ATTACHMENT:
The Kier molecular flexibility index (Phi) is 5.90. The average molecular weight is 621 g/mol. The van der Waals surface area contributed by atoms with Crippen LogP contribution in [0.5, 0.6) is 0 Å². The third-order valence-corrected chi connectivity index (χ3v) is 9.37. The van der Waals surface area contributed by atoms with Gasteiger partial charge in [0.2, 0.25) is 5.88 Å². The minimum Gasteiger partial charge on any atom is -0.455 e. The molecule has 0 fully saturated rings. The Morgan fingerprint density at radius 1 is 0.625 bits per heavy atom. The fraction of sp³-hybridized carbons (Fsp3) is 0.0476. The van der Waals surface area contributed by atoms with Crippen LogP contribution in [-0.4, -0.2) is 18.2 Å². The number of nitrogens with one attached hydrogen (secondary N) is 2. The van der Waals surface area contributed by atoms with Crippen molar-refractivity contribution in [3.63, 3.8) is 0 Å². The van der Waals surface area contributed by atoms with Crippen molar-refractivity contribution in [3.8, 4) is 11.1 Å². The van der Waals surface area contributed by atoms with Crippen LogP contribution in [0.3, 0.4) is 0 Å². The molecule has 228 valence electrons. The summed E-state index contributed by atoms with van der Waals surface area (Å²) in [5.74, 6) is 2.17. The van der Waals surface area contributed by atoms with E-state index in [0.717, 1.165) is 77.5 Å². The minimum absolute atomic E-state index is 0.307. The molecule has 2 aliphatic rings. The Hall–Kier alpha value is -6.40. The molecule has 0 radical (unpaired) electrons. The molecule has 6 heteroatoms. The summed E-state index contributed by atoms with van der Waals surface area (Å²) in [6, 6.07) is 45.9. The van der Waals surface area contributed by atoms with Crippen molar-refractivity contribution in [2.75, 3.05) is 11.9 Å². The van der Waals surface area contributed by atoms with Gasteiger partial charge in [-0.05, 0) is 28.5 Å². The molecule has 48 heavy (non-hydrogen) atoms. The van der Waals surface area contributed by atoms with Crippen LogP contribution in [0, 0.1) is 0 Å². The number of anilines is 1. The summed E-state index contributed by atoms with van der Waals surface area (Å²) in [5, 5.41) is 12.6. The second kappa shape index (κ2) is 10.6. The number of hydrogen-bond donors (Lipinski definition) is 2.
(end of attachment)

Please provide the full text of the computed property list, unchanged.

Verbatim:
The Kier molecular flexibility index (Phi) is 5.90. The average molecular weight is 621 g/mol. The van der Waals surface area contributed by atoms with Crippen LogP contribution in [0.5, 0.6) is 0 Å². The third-order valence-corrected chi connectivity index (χ3v) is 9.37. The van der Waals surface area contributed by atoms with Gasteiger partial charge in [0.2, 0.25) is 5.88 Å². The minimum Gasteiger partial charge on any atom is -0.455 e. The molecule has 0 fully saturated rings. The Morgan fingerprint density at radius 1 is 0.625 bits per heavy atom. The fraction of sp³-hybridized carbons (Fsp3) is 0.0476. The van der Waals surface area contributed by atoms with Crippen LogP contribution in [-0.4, -0.2) is 18.2 Å². The number of nitrogens with one attached hydrogen (secondary N) is 2. The van der Waals surface area contributed by atoms with Crippen molar-refractivity contribution in [3.63, 3.8) is 0 Å². The van der Waals surface area contributed by atoms with Crippen molar-refractivity contribution in [3.8, 4) is 11.1 Å². The van der Waals surface area contributed by atoms with Crippen LogP contribution in [0.3, 0.4) is 0 Å². The molecule has 228 valence electrons. The summed E-state index contributed by atoms with van der Waals surface area (Å²) in [5.74, 6) is 2.17. The van der Waals surface area contributed by atoms with E-state index in [0.717, 1.165) is 77.5 Å². The minimum absolute atomic E-state index is 0.307. The molecule has 2 aliphatic rings. The Hall–Kier alpha value is -6.40. The molecule has 0 radical (unpaired) electrons. The molecule has 6 heteroatoms. The summed E-state index contributed by atoms with van der Waals surface area (Å²) in [6, 6.07) is 45.9. The van der Waals surface area contributed by atoms with Crippen molar-refractivity contribution in [2.75, 3.05) is 11.9 Å². The van der Waals surface area contributed by atoms with Gasteiger partial charge in [-0.05, 0) is 28.5 Å². The molecule has 48 heavy (non-hydrogen) atoms. The van der Waals surface area contributed by atoms with Crippen LogP contribution in [0, 0.1) is 0 Å². The number of anilines is 1. The summed E-state index contributed by atoms with van der Waals surface area (Å²) in [5, 5.41) is 12.6. The second kappa shape index (κ2) is 10.6. The number of hydrogen-bond donors (Lipinski definition) is 2.